Organizing Toys

I have a card.  On one side it says, “Does it offer a wide variety of possibilities for play?”  On the other side it says, “Can it be used in a wide variety of situations?”  When clients are struggling with how to organize toys, we begin with a discussion about open-ended toys.

Forget containers and shelving for a moment and look at toy organization from a child development perspective.  There is a difference between toys with limited uses (that create clutter) and toys that are open-ended.  Think critically about what kind of toys to place front and center in the play area and try to reserve the space for open-ended toys.

Here are some examples:

1.  Color Wonder products have to be kept separate from regular art supplies because they are limited as to what a child can do with them.  Regular crayons are better.  They don’t dry out and even work when they are broken!  They can be used with bits of scrap paper from junk mail or your printer mishaps.  Teaching kids not to draw on walls is a valuable life lesson!

2.  In a housekeeping play area consider keeping out only enough dishes to set a table.  Plastic food is not necessary, as any little plastic block (think legos, or toddler sorting shapes) can represent food – thus encouraging imaginative play!

3.  Stuffed animals with batteries are another example of a limited use toy.  They are probably too heavy to cart around, so after the kids activate them a few times, they are left on the floor.  Keep out enough regular stuffed animals to “have a party” or “teach school” and rotate the rest out of the main play space.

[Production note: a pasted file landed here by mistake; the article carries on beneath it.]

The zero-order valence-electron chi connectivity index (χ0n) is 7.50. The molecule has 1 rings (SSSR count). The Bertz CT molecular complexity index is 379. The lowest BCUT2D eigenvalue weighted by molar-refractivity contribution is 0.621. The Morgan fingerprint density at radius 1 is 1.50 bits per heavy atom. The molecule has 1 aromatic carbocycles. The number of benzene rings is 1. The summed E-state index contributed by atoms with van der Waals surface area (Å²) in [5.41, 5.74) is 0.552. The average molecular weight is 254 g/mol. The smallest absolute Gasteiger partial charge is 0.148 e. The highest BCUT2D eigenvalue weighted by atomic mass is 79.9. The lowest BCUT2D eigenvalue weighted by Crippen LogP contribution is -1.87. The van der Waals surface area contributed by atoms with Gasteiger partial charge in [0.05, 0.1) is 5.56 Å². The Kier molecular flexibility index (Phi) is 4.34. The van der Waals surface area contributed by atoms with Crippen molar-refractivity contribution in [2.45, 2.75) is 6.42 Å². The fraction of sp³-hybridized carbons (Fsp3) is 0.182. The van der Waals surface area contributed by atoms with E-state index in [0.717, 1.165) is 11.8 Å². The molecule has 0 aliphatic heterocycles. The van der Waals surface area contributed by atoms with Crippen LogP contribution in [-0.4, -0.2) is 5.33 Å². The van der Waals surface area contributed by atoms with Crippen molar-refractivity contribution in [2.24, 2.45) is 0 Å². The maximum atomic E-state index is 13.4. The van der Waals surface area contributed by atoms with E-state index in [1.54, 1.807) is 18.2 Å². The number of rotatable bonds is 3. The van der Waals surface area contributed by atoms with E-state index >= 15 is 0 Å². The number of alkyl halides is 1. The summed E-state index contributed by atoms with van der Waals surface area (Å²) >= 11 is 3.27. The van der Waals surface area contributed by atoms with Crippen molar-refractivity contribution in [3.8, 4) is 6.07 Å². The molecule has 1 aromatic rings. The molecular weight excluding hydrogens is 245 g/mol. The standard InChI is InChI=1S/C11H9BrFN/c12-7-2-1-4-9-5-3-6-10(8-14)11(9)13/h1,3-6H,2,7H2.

Establish a main play space that is large enough to build and knock down block towers.  Maybe throw in a table, ottoman, or large box as a flat surface to place toys on?  Establish simple storage containers for blocks, dolls, vehicles, pots and pans, and crayons & paper.  Young kiddos of various ages can figure out a wide variety of play ideas with cardboard blocks of various sizes (shoeboxes are great!), baby dolls, a few pots and pans, vehicles (without batteries), and a few crayons and backsides of junkmail!  Done!

…As kids age, they can use similar systems, but with smaller versions of the toys because their fine motor skills are more developed – little legos, little dolls etc…

Oh, and throw in a roll of blue painter’s tape too!  Kids can tape artwork, signs, tape blocks together to make ships, stretch tape along the floor to make roads, make shapes to define wall of a “room”, make “bandaids” for a sick baby…Multiple possibilities!  Multiple situations!  Play happy 🙂


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